Welcome new readers!

The "New to the blog? Start here" page will give you an overview of the blog and point you to some posts you might be interested in. You can also subscribe to receive future posts via RSS, Facebook or Twitter using the links on the right-hand side of the page, or via email by entering your address in the box. Thanks for reading!

Tuesday, July 15, 2008

Learning to trust students

I have many objections to super-large lecture sections (which, unfortunately, are my University’s response to higher student enrollments) but probably my biggest gripe is that they provide a huge disincentive to have students write. Even with masters-level teaching assistants, and even if papers are short, I don’t think any but the most masochistic professors would want to deal with grading for that many students. But one of the reasons that I have become so interested in Web 2.0 tools like blogs and wikis is that they have the potential to get students writing, but without the need for me to monitor every word. So for my 500-seat Principles of Micro class this fall, I plan to give students the option to write blogs or participate in discussion boards. Given the size of the class, my thought is that I will give students a choice of four semester projects: one option will be volunteering for Junior Achievement, one involves participating in a class blog about economics around the web/in the news, one will be a discussion board on economics in popular culture (music, movies, TV), and one will be more traditional problem set assignments (through Aplia). I am still trying to figure out how the blog and discussion board projects will work (like how often they will be asked to post, how I will grade their efforts, etc.), but I'm pretty excited and hopeful that this will be a great way to get students to start seeing economics all around them.

However, a few weeks ago, I was telling a friend about my plan. She asked how in the world I was going to keep up with all my students' posts, pointing out that even if the majority of students choose the JA or problem set option, I'm still likely to have well over a hundred students either posting to the group blog or participating in the discussion board. My response was that I have no intention of reading every single post and comment; the whole point is to have students read what their classmates write and build the discussion on their own.

My friend was extremely skeptical - I think she believes that students won't take it seriously, or will write stuff that is "wrong", and it will therefore be a waste of time. I have to admit that I worry she is right. But I have also thought carefully about these assignments and I believe that the interactive nature of a blog or discussion board is a good fit for what I'm trying to do. The point is for students to see how economics is a part of their lives, how the economic way of thinking can be applied in a multitude of ways and to a variety of circumstances. Each blog or discussion board entry will be one student giving an example (with some explanation of how it ties into the class); if the example is not a good one, I have no doubt that other students will let the author know, so there should be no need for me to weigh in as 'the expert'.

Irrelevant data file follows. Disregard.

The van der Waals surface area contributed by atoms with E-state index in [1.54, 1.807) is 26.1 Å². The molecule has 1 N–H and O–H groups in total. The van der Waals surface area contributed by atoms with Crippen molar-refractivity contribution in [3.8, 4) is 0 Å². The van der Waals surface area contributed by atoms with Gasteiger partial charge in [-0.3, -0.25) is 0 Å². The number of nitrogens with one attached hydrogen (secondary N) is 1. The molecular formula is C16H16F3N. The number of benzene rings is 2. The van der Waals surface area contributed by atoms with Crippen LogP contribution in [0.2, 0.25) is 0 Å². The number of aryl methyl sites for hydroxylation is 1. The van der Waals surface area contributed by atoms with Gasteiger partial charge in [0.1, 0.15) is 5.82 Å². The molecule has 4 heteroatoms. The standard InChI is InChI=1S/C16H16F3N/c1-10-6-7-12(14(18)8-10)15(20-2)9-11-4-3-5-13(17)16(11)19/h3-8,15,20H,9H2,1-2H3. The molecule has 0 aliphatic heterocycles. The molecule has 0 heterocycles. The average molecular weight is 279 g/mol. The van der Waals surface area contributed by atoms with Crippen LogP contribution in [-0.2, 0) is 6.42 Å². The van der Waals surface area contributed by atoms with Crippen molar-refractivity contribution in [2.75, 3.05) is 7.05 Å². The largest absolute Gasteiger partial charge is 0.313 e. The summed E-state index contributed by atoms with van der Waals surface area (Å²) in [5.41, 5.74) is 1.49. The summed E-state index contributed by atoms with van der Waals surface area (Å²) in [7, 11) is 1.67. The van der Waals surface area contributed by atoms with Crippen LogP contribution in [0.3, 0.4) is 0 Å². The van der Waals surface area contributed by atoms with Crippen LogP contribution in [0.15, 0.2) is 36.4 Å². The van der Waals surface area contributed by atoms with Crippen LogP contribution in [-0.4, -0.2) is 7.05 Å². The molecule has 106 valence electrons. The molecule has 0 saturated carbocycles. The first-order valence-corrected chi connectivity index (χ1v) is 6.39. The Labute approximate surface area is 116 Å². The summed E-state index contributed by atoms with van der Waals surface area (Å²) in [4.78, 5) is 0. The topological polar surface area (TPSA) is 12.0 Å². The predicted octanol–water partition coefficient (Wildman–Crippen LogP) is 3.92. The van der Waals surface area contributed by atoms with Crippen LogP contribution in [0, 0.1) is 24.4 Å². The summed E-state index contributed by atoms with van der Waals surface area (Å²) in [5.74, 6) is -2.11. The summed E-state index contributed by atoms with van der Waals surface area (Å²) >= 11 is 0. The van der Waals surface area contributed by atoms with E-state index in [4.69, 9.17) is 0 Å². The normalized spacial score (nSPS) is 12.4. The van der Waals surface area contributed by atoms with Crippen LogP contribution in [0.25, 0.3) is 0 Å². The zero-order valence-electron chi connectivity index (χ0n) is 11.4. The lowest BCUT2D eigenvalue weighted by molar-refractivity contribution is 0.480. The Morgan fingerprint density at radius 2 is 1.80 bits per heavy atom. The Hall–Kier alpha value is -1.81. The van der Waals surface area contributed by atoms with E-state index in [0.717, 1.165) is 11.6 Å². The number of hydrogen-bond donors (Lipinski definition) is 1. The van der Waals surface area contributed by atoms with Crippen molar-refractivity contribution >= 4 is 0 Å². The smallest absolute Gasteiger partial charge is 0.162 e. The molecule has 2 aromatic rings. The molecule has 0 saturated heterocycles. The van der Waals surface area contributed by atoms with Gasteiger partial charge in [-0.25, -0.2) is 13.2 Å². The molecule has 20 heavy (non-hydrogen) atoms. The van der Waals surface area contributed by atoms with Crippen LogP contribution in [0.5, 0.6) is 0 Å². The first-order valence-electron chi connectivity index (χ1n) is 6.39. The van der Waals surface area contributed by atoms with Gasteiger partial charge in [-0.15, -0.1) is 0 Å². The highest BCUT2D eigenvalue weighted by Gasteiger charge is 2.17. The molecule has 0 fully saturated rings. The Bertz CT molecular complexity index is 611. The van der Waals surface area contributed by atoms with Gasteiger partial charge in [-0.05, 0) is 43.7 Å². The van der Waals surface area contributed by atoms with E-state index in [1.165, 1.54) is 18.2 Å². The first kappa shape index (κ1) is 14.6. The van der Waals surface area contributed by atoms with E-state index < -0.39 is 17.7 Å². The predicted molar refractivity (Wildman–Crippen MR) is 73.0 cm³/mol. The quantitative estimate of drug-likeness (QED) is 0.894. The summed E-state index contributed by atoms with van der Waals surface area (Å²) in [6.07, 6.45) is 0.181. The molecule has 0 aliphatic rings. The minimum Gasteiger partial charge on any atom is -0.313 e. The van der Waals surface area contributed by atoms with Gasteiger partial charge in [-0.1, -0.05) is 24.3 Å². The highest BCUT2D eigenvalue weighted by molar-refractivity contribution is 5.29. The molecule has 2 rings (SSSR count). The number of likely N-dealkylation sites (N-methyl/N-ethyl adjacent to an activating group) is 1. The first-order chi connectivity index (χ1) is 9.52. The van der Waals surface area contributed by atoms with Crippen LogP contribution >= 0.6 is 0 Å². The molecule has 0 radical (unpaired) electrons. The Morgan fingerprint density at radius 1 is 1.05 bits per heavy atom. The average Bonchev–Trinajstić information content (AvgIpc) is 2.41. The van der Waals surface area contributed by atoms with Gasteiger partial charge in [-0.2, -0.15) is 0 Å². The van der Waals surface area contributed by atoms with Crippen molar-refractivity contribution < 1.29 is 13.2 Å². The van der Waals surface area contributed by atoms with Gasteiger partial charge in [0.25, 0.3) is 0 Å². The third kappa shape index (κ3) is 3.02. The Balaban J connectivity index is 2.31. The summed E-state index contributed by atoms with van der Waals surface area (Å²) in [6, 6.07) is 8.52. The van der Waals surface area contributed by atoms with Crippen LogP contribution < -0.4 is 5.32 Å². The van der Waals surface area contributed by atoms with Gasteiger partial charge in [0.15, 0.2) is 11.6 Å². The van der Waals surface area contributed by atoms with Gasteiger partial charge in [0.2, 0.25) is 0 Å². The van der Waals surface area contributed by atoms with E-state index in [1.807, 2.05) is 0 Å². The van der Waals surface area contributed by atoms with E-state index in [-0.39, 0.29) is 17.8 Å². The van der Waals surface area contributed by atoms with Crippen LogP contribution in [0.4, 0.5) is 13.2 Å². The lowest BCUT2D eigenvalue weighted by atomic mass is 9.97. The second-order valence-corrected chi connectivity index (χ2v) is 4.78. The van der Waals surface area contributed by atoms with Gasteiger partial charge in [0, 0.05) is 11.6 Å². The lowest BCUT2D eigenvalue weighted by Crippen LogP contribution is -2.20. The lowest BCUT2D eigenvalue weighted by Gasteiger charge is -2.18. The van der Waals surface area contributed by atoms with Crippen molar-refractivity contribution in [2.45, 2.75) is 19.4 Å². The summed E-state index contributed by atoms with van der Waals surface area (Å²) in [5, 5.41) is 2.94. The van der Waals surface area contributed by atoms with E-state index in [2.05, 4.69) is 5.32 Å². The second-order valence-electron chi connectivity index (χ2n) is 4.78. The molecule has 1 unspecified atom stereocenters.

Still, I am definitely anxious. This is going to give students a more open forum than I have ever done before and I'm trying to trust that they will not abuse it. I'd certainly love to hear from anyone who can ease my mind about this!

2 comments:

  1. I say go for it!

    I've been thinking a lot about developing a stronger bond of trust with students and the challenge of doing this in the course of a semester. My inclination has always been to devise "fool-proof" assignments rather than activities that promote learning first.

    I'm very persuaded by Ken Bain's observations in his chapter on how the best professors treat their students, but letting go of control mechanisms and trusting students is hard - especially when we know that some will betray that trust.

    Allow me to quote from Bain: "Trust also produced little if any worry on the part of teachers that students might try to trick them. While some professors seemed limited in their choice of pedagogical tools by some worry that a student might be able to cheat the system, the highly effective threw caution to the wind and did what they thought would benefit learning" (140-141).

    I don't know about throwing caution to the wind, but I want to use learning as the primary criteria for how I select and program assignments.

    ReplyDelete
  2. It's definitely a struggle but I think that using learning as the primary criteria is the right path. I do find it sort of interesting that it IS such a struggle - I'm not sure why we professors are so cynical of our students! My reading of Bain is that students often perform up (or down) to the expectations we have for them so that begs the question of why we don't expect more...

    ReplyDelete

Comments that contribute to the discussion are always welcome! Please note that spammy comments whose only purpose seems to be to direct traffic to a commercial site will be deleted.